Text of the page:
Aldo Leopold as a young Forest Service staff member in the Apache National Forest.
Credit: J. D. Guthrie (Forest History Society), flickr.
Aldo Leopold co-founded The Wilderness Society in 1935, but his influence stretches far beyond that.
Leopold is probably best-known for his concept of the “land ethic”--loosely, the notion that mankind’s idea of community, and the mutual respect it both engenders and requires, should be extended to plants, animals and the earth itself. This informed his prolific life in conservation, including the cause of wilderness protection--and even extended to the house he designed and built as a young man.
Born near Burlington, Iowa, in 1887, Leopold spent his boyhood exploring woods, prairies and other wild spots along the Mississippi River, nurturing what would be a life-long love of nature. He graduated from Yale in 1909 with a Master of Forestry degree and went to work for the U.S. Forest Service in Arizona’s then-newly-established Apache National Forest.
Aldo Leopold (third from left) and other founders and early staff of The Wilderness Society. Credit: USFS, flickr.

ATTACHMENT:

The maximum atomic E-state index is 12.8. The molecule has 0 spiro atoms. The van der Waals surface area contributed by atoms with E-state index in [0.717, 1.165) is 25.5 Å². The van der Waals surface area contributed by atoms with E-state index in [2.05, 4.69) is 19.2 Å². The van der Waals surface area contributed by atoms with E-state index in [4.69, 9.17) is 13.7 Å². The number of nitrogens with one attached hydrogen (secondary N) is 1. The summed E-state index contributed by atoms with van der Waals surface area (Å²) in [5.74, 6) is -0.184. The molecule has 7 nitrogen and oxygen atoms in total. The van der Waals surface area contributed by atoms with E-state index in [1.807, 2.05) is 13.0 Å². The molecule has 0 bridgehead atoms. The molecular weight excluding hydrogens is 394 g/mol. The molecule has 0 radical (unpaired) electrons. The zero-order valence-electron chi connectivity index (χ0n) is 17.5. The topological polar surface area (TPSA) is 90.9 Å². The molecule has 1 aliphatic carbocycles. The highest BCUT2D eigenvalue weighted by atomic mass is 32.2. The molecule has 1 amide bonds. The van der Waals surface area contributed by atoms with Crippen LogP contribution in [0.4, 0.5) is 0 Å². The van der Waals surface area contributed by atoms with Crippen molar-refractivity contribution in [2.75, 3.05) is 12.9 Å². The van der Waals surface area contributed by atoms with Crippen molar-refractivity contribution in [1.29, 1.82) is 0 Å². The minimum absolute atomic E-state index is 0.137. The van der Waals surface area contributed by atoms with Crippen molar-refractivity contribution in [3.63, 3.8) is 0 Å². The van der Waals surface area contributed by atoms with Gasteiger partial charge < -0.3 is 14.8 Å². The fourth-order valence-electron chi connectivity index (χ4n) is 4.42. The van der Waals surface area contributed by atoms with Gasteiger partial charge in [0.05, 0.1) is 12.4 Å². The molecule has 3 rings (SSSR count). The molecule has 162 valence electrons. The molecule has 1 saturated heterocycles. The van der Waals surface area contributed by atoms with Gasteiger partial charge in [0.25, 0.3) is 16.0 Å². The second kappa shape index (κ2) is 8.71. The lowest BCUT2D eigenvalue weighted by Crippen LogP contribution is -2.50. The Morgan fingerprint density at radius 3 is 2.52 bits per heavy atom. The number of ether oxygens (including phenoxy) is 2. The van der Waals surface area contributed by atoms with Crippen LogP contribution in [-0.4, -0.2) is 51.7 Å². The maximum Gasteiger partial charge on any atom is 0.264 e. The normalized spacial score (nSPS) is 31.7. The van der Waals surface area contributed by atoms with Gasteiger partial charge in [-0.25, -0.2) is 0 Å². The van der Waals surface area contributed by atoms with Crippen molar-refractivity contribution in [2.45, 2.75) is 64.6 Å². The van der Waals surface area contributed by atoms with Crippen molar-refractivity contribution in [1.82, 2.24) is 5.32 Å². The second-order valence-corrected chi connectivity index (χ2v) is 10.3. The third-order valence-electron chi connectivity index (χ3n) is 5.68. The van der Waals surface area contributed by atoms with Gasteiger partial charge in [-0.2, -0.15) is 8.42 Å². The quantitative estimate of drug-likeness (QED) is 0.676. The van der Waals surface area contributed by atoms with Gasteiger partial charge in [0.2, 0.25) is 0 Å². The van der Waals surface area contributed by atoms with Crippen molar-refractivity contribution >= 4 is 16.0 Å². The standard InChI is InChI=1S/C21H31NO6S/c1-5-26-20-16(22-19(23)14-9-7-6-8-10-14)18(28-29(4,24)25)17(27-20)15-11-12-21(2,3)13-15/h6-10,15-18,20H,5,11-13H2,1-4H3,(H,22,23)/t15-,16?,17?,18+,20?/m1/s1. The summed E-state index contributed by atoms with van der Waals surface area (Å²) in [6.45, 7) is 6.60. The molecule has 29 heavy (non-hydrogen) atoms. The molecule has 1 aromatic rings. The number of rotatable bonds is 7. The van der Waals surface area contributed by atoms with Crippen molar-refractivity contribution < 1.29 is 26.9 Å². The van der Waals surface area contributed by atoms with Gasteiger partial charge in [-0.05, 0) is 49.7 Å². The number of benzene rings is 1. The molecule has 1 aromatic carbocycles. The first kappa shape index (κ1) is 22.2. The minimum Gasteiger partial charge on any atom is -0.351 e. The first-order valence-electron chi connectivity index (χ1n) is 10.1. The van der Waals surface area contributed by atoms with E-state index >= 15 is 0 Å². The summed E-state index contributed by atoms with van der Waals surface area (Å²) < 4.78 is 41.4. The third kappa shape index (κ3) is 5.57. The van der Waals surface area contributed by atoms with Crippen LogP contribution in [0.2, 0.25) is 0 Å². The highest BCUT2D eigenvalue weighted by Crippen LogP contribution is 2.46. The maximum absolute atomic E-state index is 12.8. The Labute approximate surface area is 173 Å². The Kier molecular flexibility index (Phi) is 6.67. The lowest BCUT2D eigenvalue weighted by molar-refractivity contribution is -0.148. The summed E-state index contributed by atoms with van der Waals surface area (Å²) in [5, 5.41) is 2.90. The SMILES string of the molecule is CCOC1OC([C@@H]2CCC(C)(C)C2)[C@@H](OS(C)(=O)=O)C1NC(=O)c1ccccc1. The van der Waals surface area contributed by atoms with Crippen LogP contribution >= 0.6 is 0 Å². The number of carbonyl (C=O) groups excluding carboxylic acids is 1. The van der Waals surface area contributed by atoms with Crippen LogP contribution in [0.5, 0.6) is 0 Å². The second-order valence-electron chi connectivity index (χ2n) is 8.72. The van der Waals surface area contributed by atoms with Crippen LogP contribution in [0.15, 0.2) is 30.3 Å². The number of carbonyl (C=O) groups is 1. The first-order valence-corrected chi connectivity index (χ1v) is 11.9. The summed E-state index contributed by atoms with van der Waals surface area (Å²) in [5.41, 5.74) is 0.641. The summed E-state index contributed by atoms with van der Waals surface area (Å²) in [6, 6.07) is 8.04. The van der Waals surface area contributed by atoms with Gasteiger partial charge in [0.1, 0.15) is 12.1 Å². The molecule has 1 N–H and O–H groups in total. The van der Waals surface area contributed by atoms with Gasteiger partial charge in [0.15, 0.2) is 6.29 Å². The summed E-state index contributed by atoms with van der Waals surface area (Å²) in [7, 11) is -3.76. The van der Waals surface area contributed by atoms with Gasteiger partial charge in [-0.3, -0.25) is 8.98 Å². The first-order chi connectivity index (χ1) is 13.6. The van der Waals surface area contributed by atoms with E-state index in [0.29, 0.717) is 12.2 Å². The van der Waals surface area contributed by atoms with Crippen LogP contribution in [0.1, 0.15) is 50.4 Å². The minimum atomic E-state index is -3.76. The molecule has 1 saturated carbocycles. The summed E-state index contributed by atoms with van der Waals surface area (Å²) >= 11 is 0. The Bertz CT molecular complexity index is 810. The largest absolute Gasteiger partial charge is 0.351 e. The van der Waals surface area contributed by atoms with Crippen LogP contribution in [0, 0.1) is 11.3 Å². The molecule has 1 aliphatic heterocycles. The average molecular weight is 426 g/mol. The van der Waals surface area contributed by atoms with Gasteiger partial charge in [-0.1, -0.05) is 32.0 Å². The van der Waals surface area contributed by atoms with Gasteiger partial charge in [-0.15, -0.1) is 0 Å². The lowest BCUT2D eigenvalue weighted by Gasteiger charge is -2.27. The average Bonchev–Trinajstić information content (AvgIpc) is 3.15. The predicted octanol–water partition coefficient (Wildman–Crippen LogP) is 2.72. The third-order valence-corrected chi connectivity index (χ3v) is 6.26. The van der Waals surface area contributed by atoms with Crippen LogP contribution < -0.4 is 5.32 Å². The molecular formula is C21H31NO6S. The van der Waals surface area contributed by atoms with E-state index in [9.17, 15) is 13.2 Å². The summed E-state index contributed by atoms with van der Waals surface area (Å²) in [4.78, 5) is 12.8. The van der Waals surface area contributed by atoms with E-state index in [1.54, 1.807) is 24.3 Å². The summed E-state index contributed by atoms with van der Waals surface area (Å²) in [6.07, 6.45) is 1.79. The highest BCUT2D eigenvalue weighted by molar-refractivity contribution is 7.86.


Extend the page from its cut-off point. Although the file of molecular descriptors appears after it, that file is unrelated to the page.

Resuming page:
After several years of working mostly within that agency, whose focus at the time was primarily timber management, Leopold recognized that there was an urgent need to preserve some of the nation’s dwindling wildlands. In 1922, he submitted a formal proposal that Gila National Forest, in western New Mexico, be managed as a wilderness. In 1924, the Gila Wilderness was officially established there, becoming the first protected wilderness area in the U.S. (and perhaps the world). The process of protecting wilderness has changed significantly in the nine decades since--in large part due to the passage of The Wilderness Act in 1964, which set an official framework for managing and designating wilderness areas--but the concept of protecting special public lands at a high level was pioneered by Leopold among a select few.
Leopold later laid out the importance of the land ethic in a collection of essays on nature and his farm in Wisconsin that was collected as A Sand County Almanac. Published after his death, that book became an essential American work on the environment and how to live responsibly within it. Perhaps its most immortal line: “There are some who can live without wild things, and some who cannot. These essays are the delights and dilemmas of one who cannot.”
Many years later, this idea still drives our work: The Wilderness Society cannot live without wild things!
Happy birthday, Mr. Leopold.